Steve Hunter kindly shared this photo he took it in 1981 at Mount Albion, Prince Edward Island. The subject is my favourite railroad operation and in the frame he found a way to capture why. This scene is central to my own layout’s inspiration. I’ll never have the words to properly thank Steve for sharing his passion for the railroad with me or inviting me into his archive.
There’s just so much to drink in from this photograph and it tells so many stories it’s hard to know where to concentrate one’s attention.
The train is sitting on the main line. We’re facing Hazelbrook and ultimately Charlottetown. When the Murray Harbour sub was first built this line actually continued straight into Charlottetown on a bridge across the Hillsborough River. The bridge ultimately proved too light and by the 1950’s was closed. The subdivision was trimmed back, station by station, to Hazelbrook.
The track. This end of the Murray Harbour subdivision is characterized by 70 and 50 pound rail. This kind of rail is as light as it sounds. Despite the light rail, fresh ballast and ties on the main signify an ironic effort at stabilizing the track itself. I intend to develop the passing loop on my layout to match the condition of this scene as accurately as I can.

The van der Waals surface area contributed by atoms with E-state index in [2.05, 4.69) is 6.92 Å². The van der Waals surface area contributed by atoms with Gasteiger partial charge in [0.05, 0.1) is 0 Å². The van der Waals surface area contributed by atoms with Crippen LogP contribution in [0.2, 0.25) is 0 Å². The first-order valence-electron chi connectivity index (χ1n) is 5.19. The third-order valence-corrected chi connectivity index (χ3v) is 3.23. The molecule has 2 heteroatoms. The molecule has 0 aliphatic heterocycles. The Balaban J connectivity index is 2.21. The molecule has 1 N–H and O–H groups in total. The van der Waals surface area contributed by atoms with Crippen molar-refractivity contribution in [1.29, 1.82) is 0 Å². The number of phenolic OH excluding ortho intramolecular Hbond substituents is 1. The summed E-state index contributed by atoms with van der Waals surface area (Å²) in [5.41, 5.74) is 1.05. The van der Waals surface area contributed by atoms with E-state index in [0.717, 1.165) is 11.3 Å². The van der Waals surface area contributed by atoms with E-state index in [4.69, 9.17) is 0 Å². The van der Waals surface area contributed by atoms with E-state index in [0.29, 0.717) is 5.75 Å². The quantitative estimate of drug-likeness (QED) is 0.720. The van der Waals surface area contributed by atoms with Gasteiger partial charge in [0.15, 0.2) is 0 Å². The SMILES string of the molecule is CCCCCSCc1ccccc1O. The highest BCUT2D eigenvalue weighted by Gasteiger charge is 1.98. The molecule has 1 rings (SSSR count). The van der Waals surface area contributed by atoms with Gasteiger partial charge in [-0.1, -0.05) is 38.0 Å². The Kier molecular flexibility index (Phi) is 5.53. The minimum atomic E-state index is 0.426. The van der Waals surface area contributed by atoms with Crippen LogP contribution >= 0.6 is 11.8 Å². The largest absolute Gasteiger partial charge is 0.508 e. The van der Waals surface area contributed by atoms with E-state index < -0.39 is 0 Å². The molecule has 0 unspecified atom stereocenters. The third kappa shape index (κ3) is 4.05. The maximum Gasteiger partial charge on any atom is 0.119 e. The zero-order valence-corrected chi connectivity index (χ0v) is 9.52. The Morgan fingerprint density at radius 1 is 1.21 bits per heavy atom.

On the siding is a pair of 70 ton diesels. These engines were such a feature of Island railroading. By the time this photo was taken the mighty fleet was down to a scarce few.
On the main, out train consists of three of CN’s new insulated box cars. These three boxcars represent the entire traffic on this end of the Murray Harbour subdivision for the year and could be considered to be the finest ever produced to carry the Island’s potato crop. It’s almost an insult to the farmers that they entered service so late. As much as we modellers hanker for the time worn leased reefers that CN relied on for the two decades that preceded the arrival of these cars they were just not what the farmers needed for their crops and, in turn, their livelihoods.
There’s just so much contrast in this photograph. Model railroad magazines paint images of railroads “dying out” as if they die a slow, decaying death. Maybe our’s was different since it died fighting back. It’s this middle ground I’m looking for in my own layout. In so many ways, is this the railroad as the craftsman pledging to do the best it can with the tools, materials, and energy it has? I like to think so.
Thanks again Steve.